The FDA has recently released the results of a 40-year study on the use of anti-bacterial soaps and their ability to actually disinfect. The FDA has announced that they will require manufacturers to prove their claims that their disinfectant soaps work better than simply washing with regular soap and water, or take them off of the shelves by 2016. But why wait until then to make up your mind on these products?
In fact, there currently is no evidence that over-the-counter (OTC) antibacterial soap products are any more effective at preventing illness than washing with plain soap and water, says Colleen Rogers, Ph.D., a lead microbiologist at FDA. 1
Antibacterial soaps contain triclosan, tricolocarban or similar chemicals to “disinfect,” but recent studies have shown that these chemicals can actually promote the growth bacterial resistance to antibiotics, and might have hormonal side effects as well.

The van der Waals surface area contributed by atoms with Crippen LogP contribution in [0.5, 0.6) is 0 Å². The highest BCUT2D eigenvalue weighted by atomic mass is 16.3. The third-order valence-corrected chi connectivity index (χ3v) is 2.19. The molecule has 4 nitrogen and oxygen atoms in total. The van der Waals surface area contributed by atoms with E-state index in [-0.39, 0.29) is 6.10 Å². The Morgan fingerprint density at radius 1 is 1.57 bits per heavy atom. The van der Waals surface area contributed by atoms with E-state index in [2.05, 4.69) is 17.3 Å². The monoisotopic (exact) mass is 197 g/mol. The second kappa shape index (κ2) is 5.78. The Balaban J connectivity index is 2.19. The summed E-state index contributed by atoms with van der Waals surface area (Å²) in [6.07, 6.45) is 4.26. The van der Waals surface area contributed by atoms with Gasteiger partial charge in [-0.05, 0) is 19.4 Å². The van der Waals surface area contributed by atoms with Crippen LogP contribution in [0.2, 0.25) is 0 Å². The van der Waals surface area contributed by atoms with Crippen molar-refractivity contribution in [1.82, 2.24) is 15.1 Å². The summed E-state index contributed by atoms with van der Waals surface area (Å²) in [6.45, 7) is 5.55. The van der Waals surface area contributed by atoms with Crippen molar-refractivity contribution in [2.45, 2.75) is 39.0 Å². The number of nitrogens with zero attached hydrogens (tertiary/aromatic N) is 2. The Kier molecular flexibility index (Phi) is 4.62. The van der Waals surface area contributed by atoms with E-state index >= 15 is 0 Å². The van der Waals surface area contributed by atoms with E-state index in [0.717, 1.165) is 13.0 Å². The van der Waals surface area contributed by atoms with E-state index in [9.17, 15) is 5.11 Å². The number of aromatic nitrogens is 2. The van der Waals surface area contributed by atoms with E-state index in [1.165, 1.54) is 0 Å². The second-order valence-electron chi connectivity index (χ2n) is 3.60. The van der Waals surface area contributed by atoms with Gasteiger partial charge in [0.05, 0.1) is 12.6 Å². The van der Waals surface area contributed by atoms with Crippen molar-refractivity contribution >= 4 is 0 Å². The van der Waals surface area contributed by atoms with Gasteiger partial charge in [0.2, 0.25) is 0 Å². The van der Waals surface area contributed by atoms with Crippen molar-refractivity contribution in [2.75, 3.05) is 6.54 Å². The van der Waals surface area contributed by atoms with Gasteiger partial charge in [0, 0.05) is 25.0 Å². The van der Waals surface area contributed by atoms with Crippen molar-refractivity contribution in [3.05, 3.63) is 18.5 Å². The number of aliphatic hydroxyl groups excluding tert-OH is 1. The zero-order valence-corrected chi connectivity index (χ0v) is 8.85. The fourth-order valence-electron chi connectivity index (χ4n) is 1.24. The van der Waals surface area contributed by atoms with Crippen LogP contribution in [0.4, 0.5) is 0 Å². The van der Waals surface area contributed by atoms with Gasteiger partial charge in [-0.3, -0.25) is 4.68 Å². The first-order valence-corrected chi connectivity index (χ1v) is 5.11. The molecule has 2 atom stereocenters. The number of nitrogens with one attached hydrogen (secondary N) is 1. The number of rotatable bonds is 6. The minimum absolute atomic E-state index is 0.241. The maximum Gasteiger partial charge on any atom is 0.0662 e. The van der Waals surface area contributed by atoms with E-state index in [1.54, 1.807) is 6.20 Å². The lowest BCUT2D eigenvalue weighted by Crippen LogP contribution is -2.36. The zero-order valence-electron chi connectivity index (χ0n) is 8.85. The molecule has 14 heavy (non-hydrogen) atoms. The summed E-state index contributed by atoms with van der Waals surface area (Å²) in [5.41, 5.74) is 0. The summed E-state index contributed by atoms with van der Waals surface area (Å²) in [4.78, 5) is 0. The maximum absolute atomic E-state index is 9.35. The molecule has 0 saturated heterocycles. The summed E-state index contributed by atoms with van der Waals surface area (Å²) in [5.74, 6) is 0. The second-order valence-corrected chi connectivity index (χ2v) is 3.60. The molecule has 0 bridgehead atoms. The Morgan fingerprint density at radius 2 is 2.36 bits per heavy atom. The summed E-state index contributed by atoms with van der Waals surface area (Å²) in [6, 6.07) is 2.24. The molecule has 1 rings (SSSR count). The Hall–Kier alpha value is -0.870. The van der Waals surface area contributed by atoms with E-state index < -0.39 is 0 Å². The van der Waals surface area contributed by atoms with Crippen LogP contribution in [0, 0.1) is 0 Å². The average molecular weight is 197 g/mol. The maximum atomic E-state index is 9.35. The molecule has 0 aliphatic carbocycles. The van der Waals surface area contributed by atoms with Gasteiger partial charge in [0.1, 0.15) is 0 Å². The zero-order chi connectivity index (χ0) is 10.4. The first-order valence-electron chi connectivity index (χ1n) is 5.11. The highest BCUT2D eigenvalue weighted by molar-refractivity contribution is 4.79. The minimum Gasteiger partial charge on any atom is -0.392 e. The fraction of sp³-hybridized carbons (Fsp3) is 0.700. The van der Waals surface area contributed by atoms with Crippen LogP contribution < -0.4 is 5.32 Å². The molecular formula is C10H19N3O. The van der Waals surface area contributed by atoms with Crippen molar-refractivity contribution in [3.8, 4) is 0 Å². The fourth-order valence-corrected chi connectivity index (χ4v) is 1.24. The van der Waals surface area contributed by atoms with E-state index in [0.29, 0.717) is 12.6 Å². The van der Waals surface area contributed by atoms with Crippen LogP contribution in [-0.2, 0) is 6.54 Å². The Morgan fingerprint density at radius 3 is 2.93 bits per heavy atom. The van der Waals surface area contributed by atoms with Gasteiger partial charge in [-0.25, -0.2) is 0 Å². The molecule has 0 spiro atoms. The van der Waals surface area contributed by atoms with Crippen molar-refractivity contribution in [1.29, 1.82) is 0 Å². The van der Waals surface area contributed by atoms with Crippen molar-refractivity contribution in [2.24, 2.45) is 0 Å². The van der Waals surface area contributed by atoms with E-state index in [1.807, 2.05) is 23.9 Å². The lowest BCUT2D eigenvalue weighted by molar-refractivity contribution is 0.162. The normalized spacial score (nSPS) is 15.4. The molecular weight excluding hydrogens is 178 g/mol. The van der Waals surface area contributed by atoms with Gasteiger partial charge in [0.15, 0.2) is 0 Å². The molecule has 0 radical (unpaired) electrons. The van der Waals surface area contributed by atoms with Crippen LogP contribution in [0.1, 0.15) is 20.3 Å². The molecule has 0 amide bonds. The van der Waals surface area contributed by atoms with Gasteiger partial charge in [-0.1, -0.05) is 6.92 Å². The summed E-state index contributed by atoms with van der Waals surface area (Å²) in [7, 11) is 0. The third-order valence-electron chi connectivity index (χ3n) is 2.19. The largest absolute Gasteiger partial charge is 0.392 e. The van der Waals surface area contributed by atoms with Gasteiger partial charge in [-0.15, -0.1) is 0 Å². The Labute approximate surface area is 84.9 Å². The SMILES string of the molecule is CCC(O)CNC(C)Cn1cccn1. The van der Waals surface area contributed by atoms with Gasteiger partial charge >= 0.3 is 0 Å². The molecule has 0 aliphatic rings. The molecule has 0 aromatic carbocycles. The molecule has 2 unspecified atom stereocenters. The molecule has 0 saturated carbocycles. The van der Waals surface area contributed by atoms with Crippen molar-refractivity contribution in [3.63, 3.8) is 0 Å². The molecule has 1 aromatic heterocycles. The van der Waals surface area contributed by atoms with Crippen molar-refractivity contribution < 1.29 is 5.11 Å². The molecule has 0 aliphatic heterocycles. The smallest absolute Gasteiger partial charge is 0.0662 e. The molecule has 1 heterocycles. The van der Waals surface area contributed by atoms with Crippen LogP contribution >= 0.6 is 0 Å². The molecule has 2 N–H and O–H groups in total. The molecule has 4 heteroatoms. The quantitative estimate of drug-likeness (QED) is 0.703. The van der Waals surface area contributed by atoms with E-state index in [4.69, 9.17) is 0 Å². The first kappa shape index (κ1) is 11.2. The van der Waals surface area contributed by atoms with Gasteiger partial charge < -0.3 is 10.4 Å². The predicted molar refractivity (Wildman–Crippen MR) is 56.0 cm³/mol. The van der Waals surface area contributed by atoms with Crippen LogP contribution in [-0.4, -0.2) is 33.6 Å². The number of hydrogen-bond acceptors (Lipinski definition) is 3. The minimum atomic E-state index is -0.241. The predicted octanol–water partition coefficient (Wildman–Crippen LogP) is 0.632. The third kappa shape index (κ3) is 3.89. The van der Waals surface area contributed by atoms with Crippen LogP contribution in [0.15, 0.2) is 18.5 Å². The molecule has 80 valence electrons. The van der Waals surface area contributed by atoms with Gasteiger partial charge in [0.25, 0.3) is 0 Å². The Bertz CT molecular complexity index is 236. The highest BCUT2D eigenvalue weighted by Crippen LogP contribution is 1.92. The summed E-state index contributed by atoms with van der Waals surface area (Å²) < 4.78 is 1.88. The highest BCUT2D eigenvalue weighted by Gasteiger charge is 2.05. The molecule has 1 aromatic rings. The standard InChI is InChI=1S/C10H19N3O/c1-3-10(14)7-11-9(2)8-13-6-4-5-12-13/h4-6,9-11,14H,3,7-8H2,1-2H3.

"I suspect there are a lot of consumers who assume that by using an anti-bacterial soap product, they are protecting themselves from illness, protecting their families," said Sandra Kweder, deputy director in the FDA's drug center. "But we don't have any evidence that that is really the case over simple soap and water." 2
A few things to consider based on these findings:
- There is no evidence that antibacterial soaps are more effective than regular soap and water
- The use of antimicrobial soaps may promote the growth of bacterial resistance to antibiotics
- These soaps may interfere with hormone regulation
- The amount of triclosan that is being put into our sewage systems may have toxic effects on algae production in rivers. 3